Notation A/V

Digital video and audio recorders have the potential to capture, study, measure, and understand both the ever-changing physical and ephemeral conditions of place. The capacities of this tool are found through the exploitation of its features, camera techniques, by embracing the camera as an extension of our body, and by understanding and rethinking our more common (architectural) drawing conventions via the camera itself. The A/V Mappings and Notations seminar/studio aims to merge the vocabulary of the video camera with the vocabulary of drawing as a way of exhausting and clarifying how we investigate, and what we investigate. Camera features such as zoom, focus, or fade and recording techniques such as stationary camera and panning are looked at individually and coupled with conditions of place such as intersection, boundary, threshold… The relationships between the isolated tool feature or camera recording technique and the specific condition of place are exhausted for their potential in revealing something unanticipated about both the place under investigation and the investigative tool.

Drawing conventions such as the section cut, perspective, and axonometric are researched and brought to video to influence the limitations and capacities of the camera through the sensibilities and conventions of architectural drawing.  By using this readily available tool critically yet intuitively, students develop creative and precise ways of understanding the camera as an investigative tool, develop the potential of rethinking or clarifying the meaning and capacity of drawing conventions through the use of the camera, and develop an understanding of our complex (physical and ephemeral) environment.

view Living Section video 1 – In addition to understanding the adjacencies of spaces, their configurations and relative proportions, we understand the fluctuation of programs that are happening across this section of the city over a period of time.

view Living Section video 2

view A Cross-Section video – The strip city moves as if pushed by the speed of the car.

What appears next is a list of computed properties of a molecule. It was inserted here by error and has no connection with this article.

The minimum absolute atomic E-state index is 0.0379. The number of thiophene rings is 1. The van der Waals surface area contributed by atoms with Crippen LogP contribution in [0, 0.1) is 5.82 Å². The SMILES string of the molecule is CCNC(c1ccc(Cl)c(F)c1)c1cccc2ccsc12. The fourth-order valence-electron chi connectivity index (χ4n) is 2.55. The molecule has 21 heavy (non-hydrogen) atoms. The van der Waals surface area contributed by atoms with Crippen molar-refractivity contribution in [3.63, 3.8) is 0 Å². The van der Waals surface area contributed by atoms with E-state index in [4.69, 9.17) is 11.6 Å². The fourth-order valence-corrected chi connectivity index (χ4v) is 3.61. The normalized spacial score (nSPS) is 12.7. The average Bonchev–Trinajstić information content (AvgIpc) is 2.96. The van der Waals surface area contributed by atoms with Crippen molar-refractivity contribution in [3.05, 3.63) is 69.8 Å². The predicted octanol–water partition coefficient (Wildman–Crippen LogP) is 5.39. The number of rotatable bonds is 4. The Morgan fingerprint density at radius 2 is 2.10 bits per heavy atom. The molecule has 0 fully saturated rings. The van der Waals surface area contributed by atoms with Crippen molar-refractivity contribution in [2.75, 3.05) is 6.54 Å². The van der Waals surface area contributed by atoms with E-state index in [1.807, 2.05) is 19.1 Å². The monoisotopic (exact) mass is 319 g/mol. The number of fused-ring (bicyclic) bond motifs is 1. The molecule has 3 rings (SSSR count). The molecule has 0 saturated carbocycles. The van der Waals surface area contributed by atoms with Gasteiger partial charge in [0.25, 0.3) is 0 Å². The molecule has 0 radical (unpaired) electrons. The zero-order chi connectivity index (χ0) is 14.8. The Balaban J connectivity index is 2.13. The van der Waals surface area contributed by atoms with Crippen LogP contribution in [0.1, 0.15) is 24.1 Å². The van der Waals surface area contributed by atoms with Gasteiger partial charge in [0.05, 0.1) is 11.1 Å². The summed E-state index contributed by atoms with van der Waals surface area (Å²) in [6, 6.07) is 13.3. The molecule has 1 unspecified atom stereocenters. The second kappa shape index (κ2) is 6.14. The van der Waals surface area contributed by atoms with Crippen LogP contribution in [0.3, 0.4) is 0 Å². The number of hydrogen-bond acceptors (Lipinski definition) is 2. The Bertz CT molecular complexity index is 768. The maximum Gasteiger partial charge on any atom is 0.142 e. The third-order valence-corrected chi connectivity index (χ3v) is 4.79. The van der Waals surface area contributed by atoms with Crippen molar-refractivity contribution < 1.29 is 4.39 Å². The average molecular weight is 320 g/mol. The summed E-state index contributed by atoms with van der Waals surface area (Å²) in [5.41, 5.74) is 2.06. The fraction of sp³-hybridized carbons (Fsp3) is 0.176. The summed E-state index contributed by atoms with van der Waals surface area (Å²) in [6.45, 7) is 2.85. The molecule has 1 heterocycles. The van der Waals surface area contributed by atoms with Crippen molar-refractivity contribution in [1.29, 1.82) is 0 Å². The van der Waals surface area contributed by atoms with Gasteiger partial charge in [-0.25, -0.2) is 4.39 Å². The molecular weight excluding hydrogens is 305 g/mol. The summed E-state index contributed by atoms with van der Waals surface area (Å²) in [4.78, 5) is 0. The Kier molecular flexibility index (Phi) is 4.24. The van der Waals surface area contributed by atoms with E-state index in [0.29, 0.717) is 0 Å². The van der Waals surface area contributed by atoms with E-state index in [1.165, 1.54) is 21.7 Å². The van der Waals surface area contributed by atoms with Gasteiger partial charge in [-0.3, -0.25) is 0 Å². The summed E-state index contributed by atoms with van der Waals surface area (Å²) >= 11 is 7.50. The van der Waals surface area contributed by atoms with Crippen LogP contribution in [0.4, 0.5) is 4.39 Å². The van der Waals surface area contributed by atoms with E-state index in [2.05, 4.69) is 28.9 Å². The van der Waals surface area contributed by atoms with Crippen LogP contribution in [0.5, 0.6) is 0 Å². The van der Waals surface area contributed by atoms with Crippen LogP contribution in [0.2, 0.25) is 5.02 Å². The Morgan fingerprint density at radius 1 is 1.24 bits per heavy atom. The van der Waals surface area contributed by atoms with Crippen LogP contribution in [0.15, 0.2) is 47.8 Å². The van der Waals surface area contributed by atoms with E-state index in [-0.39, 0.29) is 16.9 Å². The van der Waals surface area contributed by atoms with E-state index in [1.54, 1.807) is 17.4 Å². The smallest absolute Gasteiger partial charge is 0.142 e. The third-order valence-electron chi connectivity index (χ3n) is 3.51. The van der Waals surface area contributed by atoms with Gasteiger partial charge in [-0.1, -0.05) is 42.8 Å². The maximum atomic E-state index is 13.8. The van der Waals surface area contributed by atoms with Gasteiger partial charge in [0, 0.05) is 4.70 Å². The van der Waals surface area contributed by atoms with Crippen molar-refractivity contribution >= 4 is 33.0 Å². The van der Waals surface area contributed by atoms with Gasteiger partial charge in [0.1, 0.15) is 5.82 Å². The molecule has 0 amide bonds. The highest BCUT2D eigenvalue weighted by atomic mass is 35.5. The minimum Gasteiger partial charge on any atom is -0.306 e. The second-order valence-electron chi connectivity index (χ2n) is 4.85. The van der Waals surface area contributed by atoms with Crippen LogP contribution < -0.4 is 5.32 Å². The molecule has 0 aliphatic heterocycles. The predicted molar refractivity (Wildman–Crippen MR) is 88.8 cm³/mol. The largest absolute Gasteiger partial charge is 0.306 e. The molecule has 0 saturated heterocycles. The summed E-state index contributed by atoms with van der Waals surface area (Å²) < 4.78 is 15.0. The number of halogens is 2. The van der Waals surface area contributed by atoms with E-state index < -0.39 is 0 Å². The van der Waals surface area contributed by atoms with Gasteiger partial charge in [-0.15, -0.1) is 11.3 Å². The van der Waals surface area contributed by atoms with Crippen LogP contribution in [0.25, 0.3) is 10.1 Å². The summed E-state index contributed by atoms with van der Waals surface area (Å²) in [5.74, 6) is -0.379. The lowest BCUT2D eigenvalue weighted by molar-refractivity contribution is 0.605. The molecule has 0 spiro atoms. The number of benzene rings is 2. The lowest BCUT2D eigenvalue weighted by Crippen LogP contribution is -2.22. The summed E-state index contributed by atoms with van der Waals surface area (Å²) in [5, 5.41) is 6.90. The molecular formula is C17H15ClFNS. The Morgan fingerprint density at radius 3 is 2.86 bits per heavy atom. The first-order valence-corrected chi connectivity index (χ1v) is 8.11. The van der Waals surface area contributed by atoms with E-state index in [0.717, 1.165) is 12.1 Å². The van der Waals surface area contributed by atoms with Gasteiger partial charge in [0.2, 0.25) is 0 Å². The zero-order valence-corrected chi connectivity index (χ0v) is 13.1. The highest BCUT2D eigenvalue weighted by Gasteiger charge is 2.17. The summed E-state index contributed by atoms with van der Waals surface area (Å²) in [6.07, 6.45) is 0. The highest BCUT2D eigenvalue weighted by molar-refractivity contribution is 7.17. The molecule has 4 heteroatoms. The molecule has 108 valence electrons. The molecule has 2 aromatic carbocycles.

view Inhabitable Section video  – The section-cut fluctuates between being a drawing and being a movie while being both.

view Section Slice video – “This study was linked directly to the design of a train station. It aided in juxtaposing a walking pace with the speed of the train approaching.”


A/V Mappings and Notations  – The students started by constructing, capturing, observing, and measuring a domestic activity at dawn and at dusk with the video camera as well as with photography and drawing. Time lapse, duration and speed were explored as revelatory of otherwise imperceptible moments. Camera features such as trail effect, night vision, exposure changes and filter were used to isolate or exaggerate the focus of the investigation. The 2-d studies were then reassembled as slivers of time that combined along an axis created a motion/space CAT scan – a 3-dimensional analog to the initial study. These were done via laser cut layers and 3-D pruning, both processes involving an assembly of layers. The third step transformed thees mapping into 4-dimensional inhabitable representation of the studies.

Measured Movement 00:47

Structural Breakdown of a Vertical Walk 01:30

A 2 ¼ Mile Run at Dawn 02:14

Displacement of Space by a Body in Movement 01:00

A Domestic Activity which Describes the Body 00:39

The Puppetry of a Living Space 00:24

Transient Hives 01:30 – view Energy Hives video

Inhabitable Drawings 04:20

Pixelation of Space as Directed by Movement 04:00

student work

view Living Map of Chicago assignment


Students: Mike Stopka, Christopher Lansiziera, Mason Edge, Jason Butz, Chen Fang and others.